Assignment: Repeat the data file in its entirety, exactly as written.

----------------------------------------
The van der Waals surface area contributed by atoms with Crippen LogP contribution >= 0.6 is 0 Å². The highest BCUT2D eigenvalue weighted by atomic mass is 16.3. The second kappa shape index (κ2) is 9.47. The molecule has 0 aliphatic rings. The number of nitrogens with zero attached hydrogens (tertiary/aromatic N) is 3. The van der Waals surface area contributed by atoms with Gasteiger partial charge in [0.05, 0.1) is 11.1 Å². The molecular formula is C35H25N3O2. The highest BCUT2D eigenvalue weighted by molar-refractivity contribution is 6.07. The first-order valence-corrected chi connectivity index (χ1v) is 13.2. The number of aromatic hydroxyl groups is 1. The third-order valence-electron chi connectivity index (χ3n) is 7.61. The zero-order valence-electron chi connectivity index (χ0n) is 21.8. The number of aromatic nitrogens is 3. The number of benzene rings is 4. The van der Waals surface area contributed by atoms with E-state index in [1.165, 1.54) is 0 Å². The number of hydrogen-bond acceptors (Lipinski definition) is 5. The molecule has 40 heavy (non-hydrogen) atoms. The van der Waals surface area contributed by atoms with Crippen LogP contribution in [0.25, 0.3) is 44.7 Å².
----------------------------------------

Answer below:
The van der Waals surface area contributed by atoms with Crippen LogP contribution >= 0.6 is 0 Å². The highest BCUT2D eigenvalue weighted by atomic mass is 16.3. The second kappa shape index (κ2) is 9.47. The molecule has 0 aliphatic rings. The number of nitrogens with zero attached hydrogens (tertiary/aromatic N) is 3. The van der Waals surface area contributed by atoms with Gasteiger partial charge in [0.05, 0.1) is 11.1 Å². The molecular formula is C35H25N3O2. The highest BCUT2D eigenvalue weighted by molar-refractivity contribution is 6.07. The first-order valence-corrected chi connectivity index (χ1v) is 13.2. The number of aromatic hydroxyl groups is 1. The third-order valence-electron chi connectivity index (χ3n) is 7.61. The zero-order valence-electron chi connectivity index (χ0n) is 21.8. The number of aromatic nitrogens is 3. The number of benzene rings is 4. The van der Waals surface area contributed by atoms with E-state index in [1.165, 1.54) is 0 Å². The number of hydrogen-bond acceptors (Lipinski definition) is 5. The molecule has 40 heavy (non-hydrogen) atoms. The van der Waals surface area contributed by atoms with Crippen LogP contribution in [0.25, 0.3) is 44.7 Å².